A few weeks back, I allowed one of my small dogs on my lap. She was so happy she began panting. My eyes felt as if they were being stabbed with onions. I had to turn my head and squeeze my eyes shut. Her breath could curdle milk. Hesitantly, I pried her mouth open. I needed to see if something had died there. As I gingerly peered in I was Greeted with a mouthful of tartar and plague. Yellow and brown nasty teeth gunk. The fumes of her breath were kicking like a Bruce Lee movie. I felt embarrassed and guilty. How could I have let this happen? The next day I had a long chat with my veterinarian, and I am happy to say she is scheduled to have a proper cleaning under general anesthesia soon. It’s often a long wait to get in for canine dentistry.
Why is it that we will spoil our dog's silly without batting an eye? We afford them the best of everything from toys to beds and enroll them in the best training and daycare facilities, yet we don’t think twice about neglecting their dental needs. Can you remember the last time you brushed your dog's teeth? Sadly, for most of us that answer is, never. Have you ever had your dog's teeth professionally cleaned in a veterinary hospital? Did you catch your breath thinking about how huge that bill would be? A lot of people are intimidated by the price of canine dental procedures, including myself, even though I now understand the importance of routine canine dental care. Yes, it can be expensive, but with a little preventive care, it may not have to be quite so costly. To take some of the sting out of the price, just remember, proper dental hygiene could potentially save and or prolong your dog's life. Do I have your attention now?
Canine dental hygiene is important for your dog's overall health. Just like humans, dogs can develop gum disease and tooth decay if their teeth are not properly cared for. This can lead to serious health problems, such as heart disease, kidney disease, and liver disease. All those diseases shorten their already brief lives. unfortunately, many dogs suffer from dental pain without their owners realizing, because dogs will not tell us when they are hurting. Some signs to look for are a dog with a decreased interest in eating kibble or hard treats. They may still eat hard food; they’ll just chew on the opposite side. Other signs are excessive drooling, pawing at their mouth, chewing more slowly than normal, bad breath, sneezing more often, buildup of brownish colored plague, and a reluctance to be touched around their face and mouth. If you observe any of those symptoms in your dogs, please have them seen by a veterinarian.
The question now is, how to get into a brushing routine with your dog. The easiest way is to start brushing when they are puppies. This will help them get used to the process and make it easier for you to do it as they get older. Since quite a few of you have dogs well past the puppy stage, you’ll need to introduce tooth brushing as you would obedience training, with small incremental steps. Do not expect to just start right in with a thorough teeth cleaning, even with the calmest of dogs. Start by getting your dog used to having their mouth touched. You can do this by gently rubbing their gums and teeth with your finger. Once your dog is comfortable with this, you can start using a toothbrush and toothpaste. Use a soft-bristled toothbrush and a toothpaste that is specifically made for dogs. Doggy toothpaste comes in different flavors like bacon, beef and peanut butter. I would brush 5 times a day if human toothpaste came in flavors like bacon and peanut butter. Start brushing one or two teeth at a time. Gradually increase the number of teeth you brush each time. Be patient and consistent. It may take some time for your dog to get used to having their teeth brushed. If your dog is not having it. no matter how patient you are, you can try using a dental treat or toy to make the experience more enjoyable for them. Keep in mind that dental treats and bones are no substitute for regular dental cleaning. If you know your dog has any existing dental problems, talk to your veterinarian about how to best care for their teeth.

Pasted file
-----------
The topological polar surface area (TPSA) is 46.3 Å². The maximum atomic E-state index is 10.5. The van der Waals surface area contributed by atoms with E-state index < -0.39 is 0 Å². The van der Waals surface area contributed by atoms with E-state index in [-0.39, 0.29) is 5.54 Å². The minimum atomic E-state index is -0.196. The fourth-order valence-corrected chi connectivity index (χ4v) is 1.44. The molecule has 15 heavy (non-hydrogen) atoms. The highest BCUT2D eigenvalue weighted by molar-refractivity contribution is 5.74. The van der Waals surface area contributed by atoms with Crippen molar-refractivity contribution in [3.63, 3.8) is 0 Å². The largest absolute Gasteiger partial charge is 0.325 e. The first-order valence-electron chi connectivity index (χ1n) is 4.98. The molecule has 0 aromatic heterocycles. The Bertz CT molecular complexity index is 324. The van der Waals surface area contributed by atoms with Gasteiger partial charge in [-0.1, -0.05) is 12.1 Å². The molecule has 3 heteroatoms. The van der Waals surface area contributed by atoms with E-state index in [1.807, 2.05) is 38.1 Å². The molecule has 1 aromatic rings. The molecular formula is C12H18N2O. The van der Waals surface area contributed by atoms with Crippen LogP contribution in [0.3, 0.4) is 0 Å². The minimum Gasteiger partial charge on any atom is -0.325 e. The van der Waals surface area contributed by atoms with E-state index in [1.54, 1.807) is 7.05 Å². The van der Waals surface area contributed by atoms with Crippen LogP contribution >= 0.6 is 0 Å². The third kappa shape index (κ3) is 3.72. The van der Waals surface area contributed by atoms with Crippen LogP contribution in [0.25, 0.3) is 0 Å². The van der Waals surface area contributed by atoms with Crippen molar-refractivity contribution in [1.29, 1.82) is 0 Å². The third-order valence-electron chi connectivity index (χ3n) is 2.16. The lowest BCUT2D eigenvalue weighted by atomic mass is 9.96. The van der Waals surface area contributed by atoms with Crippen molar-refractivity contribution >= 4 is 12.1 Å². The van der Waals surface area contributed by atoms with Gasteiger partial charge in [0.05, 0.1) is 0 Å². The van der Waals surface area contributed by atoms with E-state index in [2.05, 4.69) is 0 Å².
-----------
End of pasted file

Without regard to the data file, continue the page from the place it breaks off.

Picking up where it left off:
There are also special pet foods and dental wipes (chlorhexidine wipes) that are formulated to help keep your dogs teeth clean and prevent the buildup of plaque. Remember these foods and wipes only help to reduce the formation of plague, not remove it. Once tartar has formed only a professional cleaning, scaling and polishing under general anesthesia will remove it.
So after reading this, you might be saying, brushing a dog’s teeth is silly, they didn't and don’t brush them in the wild. Yes, that is true, but their diets were completely different then. Wild and early domesticated dogs killed their own food and their diets provided natural dental care because they ate the entire carcass. Their teeth were kept clean by chewing bones and hair. Once commercial dog foods hit the markets with added sugars and chemicals dental disease began to rise. It is estimated that 80% of dogs over the age of 3 have some degree of dental disease. 80%, let that sink in.
What color toothbrush is your dog getting?
Written by Louisa Redman